What if anybody could track your whereabouts by following your movements through your standard 3G mobile devices? As disconcerting as this may sound, it’s completely possible, and even people with the latest 3G phones are not immune. Apparently, these vulnerabilities can allow stalkers to track people’s movements internationally and even from within the same building.
Although there are solutions available to protect the privacy of mobile users, there would need to be the full cooperation of network providers who have been reluctant to deploy this type of technology due to its high level of complexity.
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According to a recent report, researchers from the University of Birmingham, who worked alongside researchers at the Technical University of Berlin, will present their discovery of this vulnerability next Tuesday at the ACM conference for Computer and Communications Security in Raleigh, North Carolina.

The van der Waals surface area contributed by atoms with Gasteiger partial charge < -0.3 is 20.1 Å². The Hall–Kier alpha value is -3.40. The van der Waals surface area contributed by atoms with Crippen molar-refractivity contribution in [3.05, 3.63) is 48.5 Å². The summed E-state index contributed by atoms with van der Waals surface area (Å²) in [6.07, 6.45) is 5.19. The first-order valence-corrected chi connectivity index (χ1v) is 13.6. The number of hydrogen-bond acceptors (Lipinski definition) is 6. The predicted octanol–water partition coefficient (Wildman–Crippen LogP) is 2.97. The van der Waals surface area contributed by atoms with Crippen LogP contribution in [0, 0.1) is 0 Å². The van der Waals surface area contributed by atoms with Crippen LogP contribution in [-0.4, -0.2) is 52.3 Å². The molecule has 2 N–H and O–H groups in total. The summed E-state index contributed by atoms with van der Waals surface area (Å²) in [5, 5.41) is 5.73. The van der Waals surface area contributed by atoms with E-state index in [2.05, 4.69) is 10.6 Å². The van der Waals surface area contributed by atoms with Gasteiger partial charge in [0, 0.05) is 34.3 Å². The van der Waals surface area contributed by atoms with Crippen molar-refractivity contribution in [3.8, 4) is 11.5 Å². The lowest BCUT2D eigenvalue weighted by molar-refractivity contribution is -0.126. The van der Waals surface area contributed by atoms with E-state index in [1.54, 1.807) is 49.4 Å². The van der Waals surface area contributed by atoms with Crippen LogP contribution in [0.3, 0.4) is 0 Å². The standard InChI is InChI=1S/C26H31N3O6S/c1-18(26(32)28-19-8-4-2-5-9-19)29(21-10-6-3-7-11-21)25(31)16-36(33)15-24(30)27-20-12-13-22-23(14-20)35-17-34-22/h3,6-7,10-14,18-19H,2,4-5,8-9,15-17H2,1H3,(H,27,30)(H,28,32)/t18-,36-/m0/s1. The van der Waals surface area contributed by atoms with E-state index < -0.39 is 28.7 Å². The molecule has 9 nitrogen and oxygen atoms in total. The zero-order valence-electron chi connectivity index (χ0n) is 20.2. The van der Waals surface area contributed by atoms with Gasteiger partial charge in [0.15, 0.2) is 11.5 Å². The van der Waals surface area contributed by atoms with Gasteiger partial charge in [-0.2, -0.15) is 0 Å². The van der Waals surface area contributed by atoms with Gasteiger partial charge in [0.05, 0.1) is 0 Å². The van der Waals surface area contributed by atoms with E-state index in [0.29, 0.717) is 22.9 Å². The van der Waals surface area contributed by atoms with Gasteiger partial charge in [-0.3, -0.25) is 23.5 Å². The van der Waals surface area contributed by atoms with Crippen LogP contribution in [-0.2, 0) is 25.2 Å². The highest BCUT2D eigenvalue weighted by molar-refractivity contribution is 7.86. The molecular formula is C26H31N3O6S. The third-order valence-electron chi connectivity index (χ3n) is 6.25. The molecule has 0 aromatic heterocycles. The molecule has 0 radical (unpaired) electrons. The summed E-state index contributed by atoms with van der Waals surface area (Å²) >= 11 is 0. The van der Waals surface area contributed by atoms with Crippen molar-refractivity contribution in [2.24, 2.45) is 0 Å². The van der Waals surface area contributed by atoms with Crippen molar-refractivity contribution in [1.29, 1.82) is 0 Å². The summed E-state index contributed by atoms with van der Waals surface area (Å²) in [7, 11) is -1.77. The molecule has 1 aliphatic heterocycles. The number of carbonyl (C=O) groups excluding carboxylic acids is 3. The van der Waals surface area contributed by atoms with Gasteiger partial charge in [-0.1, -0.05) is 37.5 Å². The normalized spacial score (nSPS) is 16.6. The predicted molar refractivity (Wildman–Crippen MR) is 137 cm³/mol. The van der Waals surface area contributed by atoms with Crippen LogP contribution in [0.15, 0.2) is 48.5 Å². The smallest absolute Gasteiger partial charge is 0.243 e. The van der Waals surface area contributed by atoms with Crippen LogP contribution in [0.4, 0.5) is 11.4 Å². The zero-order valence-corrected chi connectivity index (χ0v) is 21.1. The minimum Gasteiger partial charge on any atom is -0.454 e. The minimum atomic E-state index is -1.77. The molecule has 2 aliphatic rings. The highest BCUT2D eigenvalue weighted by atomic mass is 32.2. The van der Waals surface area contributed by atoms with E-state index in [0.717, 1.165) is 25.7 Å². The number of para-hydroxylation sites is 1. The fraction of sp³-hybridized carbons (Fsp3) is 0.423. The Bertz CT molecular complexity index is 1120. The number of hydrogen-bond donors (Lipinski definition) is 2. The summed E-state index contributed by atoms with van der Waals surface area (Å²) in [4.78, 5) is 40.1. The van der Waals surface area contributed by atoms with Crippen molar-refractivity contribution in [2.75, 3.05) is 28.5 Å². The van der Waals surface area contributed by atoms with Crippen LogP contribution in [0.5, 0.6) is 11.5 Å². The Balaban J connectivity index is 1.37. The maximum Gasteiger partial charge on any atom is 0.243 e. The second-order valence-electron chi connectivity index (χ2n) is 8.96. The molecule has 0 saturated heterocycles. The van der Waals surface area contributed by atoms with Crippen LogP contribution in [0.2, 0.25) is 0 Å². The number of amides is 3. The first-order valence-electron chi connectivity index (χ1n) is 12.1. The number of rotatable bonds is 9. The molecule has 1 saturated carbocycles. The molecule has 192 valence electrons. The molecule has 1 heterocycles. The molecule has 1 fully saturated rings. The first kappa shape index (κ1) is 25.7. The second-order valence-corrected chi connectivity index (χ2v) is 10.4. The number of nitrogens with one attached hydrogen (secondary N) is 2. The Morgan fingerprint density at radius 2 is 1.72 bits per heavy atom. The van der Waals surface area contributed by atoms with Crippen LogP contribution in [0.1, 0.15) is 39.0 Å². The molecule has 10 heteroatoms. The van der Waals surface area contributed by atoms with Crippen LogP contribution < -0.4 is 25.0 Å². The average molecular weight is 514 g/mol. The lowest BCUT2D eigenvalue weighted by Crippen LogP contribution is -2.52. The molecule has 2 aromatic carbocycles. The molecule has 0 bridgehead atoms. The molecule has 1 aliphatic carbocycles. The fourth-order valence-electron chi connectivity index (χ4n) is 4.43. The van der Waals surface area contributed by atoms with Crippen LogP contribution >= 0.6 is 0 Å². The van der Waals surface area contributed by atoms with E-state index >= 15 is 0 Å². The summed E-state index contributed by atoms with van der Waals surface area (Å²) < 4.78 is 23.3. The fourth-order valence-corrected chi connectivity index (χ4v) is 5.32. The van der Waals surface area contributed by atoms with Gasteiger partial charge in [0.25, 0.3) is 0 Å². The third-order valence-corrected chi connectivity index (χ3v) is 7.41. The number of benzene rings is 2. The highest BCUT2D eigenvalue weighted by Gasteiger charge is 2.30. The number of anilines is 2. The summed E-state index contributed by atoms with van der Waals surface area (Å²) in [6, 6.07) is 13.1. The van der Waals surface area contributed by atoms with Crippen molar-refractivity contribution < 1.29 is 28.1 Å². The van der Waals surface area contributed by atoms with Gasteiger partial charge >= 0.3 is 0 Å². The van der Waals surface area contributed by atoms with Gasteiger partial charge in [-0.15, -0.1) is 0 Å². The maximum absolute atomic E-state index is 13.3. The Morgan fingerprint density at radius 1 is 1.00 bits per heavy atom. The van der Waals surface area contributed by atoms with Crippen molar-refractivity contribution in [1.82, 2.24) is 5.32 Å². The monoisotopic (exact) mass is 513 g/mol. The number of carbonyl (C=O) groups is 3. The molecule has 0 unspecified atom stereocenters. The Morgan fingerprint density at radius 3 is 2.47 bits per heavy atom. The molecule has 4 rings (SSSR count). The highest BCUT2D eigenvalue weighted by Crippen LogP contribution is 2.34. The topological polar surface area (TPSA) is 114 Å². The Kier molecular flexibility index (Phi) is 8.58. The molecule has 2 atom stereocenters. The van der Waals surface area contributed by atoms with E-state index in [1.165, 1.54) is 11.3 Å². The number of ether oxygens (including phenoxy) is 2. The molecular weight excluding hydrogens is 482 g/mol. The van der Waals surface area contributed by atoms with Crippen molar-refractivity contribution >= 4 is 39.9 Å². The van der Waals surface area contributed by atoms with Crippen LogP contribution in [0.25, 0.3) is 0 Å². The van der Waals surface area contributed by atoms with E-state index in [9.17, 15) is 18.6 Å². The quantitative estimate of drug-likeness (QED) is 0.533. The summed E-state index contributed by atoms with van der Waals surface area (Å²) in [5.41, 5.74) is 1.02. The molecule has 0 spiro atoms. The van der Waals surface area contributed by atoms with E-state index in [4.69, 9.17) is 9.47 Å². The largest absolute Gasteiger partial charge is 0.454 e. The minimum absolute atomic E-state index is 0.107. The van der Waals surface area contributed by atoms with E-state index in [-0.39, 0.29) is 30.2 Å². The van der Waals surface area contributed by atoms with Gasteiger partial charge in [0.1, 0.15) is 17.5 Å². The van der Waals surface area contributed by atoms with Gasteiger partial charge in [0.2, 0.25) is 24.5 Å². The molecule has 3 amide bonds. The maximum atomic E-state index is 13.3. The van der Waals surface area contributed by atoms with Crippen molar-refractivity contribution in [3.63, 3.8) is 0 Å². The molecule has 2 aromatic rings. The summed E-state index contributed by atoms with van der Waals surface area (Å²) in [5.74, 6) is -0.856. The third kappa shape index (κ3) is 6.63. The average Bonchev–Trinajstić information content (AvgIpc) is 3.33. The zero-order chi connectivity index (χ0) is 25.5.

The researchers discovered that there are two key flaws that enable stalkers to track 3G mobile users. One way is to trick the mobile device into revealing the temporary identity (TMSI) of the user by sending IMSI, or a static identity request. Another tactic is to then exploit the Authentification and Key Agreement (AKA) to track the user’s whereabouts.
The proposed solution that networks have found in the past to be too difficult to deploy is a type of encryption technology. According to Dr Eike Ritter of the University of Birmingham, “The solutions we propose show that privacy friendly measures could be adopted by the next generation of mobile telephony standards while keeping low the computational and economical cost of implementing them. We are endeavoring to work with the 3G standards organizations to achieve that.”
Because these vulnerabilities can carry such grave repercussions, hopefully these researchers can get through to network providers before it’s too late.
Edited by Brooke Neuman